So my advice on getting unstuck is to remember, you can get unstuck as easily as you can get stuck. Start small, and keep going. Like Dory says, Just keep swimming.



Friday, January 23, 2015

Apps you can't LIVE without?!

I just read a list of 36 killer apps you shouldn't live without - seriously, 36?! and heaps of them double up, performing the same as others in the list. 

Here's a list of 5!

Evernote - record everything, to do lists, scan documents, diaries, links to web sites, take it everywhere, phone, tablet, PC, whatever. This is the last app I would remove and the first app I pay my annual subscription for.

KeePass - great secure way to store passwords for the plethora of accounts, we need to log in to these days from network to your electricity account....when combined with Dropbox, Google drives or someother cloud storages, you can take it anywhere...and there's mobile apps for it too. Invaluable.

Trello - organise anything....

GMail - these days you have to have webbased email - give up that ISP email address you've had and never change your email address again. (I've had mine since 2004!)

Teux Deux - it's kind of like my scratch pad list, before items get promoted to full on Trello Cards!

These are apps that I would and do pay for, and you know what? If I was pushed, I do believe I could in fact "live" without them, but they make life that little bit easier.

Thursday, January 22, 2015

How to install the Dot Net 3.5 runtime to a Windows 8.1 Pro system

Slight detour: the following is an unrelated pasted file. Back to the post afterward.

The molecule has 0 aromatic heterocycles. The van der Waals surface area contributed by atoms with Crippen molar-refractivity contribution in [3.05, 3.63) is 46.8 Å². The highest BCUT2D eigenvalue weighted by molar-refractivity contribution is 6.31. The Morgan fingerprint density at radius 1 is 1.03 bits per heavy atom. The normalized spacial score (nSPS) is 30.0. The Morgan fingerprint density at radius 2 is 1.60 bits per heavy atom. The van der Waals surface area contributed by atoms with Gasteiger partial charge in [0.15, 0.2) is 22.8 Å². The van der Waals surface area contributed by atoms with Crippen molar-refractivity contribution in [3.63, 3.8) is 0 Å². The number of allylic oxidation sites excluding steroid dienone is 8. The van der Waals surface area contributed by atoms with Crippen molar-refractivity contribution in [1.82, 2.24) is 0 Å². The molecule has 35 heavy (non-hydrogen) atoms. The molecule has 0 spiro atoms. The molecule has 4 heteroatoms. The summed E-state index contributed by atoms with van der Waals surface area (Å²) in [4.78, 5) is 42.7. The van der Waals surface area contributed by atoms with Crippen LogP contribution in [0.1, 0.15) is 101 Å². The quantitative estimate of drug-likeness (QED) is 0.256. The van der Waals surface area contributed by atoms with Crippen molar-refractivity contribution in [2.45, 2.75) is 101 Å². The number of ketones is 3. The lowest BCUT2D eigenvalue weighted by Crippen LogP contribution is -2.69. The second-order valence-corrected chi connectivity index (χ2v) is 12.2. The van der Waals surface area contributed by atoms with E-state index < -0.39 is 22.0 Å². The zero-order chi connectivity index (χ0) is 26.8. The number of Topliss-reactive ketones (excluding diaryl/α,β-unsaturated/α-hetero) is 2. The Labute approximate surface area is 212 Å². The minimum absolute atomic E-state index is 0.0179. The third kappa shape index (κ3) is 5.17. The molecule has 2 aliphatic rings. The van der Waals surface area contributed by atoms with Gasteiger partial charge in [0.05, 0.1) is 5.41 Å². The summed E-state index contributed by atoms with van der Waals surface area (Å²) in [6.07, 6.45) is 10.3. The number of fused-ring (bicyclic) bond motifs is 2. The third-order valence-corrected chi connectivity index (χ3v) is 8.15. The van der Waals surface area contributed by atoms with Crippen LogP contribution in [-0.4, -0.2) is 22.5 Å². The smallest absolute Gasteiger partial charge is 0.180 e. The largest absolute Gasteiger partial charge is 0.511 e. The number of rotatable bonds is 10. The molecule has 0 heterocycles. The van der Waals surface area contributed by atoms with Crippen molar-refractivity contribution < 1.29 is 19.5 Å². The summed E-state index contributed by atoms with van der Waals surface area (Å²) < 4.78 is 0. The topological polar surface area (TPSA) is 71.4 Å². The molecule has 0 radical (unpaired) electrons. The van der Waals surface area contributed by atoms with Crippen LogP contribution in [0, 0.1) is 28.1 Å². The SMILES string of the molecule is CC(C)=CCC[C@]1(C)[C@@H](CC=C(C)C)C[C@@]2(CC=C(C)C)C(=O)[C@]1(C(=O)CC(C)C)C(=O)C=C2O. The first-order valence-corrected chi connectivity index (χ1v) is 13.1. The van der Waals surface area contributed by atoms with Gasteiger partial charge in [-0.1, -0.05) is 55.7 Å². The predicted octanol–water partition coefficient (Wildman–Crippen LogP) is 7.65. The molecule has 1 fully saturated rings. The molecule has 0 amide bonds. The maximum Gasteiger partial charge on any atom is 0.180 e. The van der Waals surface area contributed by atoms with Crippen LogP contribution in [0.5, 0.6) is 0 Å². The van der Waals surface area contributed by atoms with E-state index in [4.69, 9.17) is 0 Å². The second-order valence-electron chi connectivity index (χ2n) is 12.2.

I've been attempting to add the Dot Net 3.5 run time to my new Surface Pro 3 running Windows 8.1 Pro for about half a day now.

Initially the normal web installer for the 3.5 run time was failing with error:
"0x800f0906 : “The source files could not be downloaded. Use the "source" option to specify the location...". 
After a bit of Googling I discovered (in fact remembered because I think I've been here before) that you can only install the Dot Net 3.5 run time from the Windows "Add / Remove" features section of the Control Panel. However, this too failed, with the same error.

Now our Internet traffic in the office is all routed through a Web Guard proxy. There is however a work around for this exact scenario which I promptly implemented, ensuring I was bypassing the proxy - still the same error.

Next, I discovered there was a security patch, which could actually prevent the run time being installed - but that could be resolved using security update 3005628. I ran the Windows 8.1 x64 version of this - guess what, no change.

Now you always find what your looking for in the last place you look right? The next discovery on my part was that, as the only way to add the Dot Net 3.5 run time to Windows 8.1 Pro is via the Windows Update service (no stand-alone installation is going to work) you cannot be running your Windows updates via WSUS. Guess what, We are!

So, the work around for this is a command line option - found here.
DISM /Online /Enable-Feature /FeatureName:NetFx3 /All /LimitAccess /Source:installationMediaDrive:\sources\sxs
But alas, that too was failing.... still failing to locate the required files, with the same error!

Next, to disable the WSUS Group Policy. Luckily, we are a very small company, and I, as the developer and also "the I.T. Guy" because, you know, I know how to restart a server!

So I located the Group Policies in question, recorded the settings for each relevant one, then disabled them. (For the record, they are in the Computer / Policies / Administrative Templates / Windows Components / Windows Update branch of the Group Policy editor.) Having run "gpupdate /force" on the Windows 8.1 Pro machine, I tried again from the command prompt. It didn't work!  I was attempting to use a Windows 8.1 Pro MSDN disk as the source for the component.